@ShannonYes - well spotted, cannot get my hopes up - but another zero would do nicely though.
How can we go on rewarding the bad and let them get away with it?
From my perspective, all this is just a game of monopoly --- and big players generally win. Let's analogize:
The highly profitable business of an influential person, 'Mr. X,' adversely affects the environment, but doesn't directly violate any laws. An environmental group moves in to get him to stop what he's doing, and the case goes to the courts. (In my country, seeing that happen at a snail's pace would be an improvement)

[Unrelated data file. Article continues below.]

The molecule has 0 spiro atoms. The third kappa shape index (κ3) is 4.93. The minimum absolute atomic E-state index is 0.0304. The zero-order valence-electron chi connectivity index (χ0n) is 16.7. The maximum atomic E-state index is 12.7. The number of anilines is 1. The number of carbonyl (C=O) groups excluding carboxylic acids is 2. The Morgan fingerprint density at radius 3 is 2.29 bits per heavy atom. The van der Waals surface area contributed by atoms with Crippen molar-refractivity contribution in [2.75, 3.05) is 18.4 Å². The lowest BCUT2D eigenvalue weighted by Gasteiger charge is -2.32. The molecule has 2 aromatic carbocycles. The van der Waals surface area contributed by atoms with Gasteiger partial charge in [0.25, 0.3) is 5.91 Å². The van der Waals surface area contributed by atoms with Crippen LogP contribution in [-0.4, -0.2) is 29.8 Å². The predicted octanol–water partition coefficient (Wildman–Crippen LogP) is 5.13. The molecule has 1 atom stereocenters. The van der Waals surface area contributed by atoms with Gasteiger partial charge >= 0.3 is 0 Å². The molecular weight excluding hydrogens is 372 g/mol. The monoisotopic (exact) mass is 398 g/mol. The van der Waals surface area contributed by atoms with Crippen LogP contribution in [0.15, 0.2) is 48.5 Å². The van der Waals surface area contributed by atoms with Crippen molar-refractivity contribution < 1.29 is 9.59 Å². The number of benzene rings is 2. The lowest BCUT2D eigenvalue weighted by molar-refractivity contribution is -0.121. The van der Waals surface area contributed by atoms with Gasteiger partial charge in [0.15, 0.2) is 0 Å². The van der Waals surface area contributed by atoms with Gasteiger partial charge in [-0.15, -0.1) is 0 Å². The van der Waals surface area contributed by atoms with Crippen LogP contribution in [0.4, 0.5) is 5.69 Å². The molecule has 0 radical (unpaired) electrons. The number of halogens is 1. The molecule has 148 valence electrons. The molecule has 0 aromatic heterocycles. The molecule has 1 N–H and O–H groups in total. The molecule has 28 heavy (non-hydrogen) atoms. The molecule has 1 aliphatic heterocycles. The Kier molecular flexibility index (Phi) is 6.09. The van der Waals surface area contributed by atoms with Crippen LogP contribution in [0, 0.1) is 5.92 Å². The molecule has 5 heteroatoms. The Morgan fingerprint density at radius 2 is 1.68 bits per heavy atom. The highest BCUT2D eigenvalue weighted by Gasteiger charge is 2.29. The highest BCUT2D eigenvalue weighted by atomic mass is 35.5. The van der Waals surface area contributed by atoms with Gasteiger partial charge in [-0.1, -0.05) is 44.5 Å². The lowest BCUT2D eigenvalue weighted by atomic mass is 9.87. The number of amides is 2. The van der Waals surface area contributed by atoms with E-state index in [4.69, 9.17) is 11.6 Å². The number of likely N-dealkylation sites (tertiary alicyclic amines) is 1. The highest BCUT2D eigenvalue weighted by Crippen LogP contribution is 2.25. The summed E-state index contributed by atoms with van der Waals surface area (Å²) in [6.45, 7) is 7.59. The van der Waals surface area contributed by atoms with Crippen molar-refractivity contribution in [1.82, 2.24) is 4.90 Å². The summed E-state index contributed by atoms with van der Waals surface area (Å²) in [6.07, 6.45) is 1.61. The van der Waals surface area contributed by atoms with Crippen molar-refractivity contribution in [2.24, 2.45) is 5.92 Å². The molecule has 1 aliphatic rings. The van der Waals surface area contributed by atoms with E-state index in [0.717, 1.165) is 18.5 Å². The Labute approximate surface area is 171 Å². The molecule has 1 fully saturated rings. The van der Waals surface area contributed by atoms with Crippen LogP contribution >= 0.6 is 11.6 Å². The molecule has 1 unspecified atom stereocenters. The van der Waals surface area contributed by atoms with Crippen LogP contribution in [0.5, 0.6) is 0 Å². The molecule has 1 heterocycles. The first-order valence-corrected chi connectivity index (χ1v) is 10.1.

Now by the time there's any significant decision taken, years have gone by, and Mr. X has reaped the benefits --- albeit at the cost of the environment --- so there's little impact.
If someone were to simply blow up his factory, we'd see an immediate positive impact, though not for him.
Back to Facebook, the legal processes it's going through are not guaranteed to produce any positive results anytime soon. Getting its users' opinions to change will be a challenge, given the sheer number of users, the services Facebook offers, and the fact that not all care about privacy so much.
Similar to the conclusion of the analogy, it's more likely we'd see some results if, say, Facebook suddenly became the primary target of hacking groups...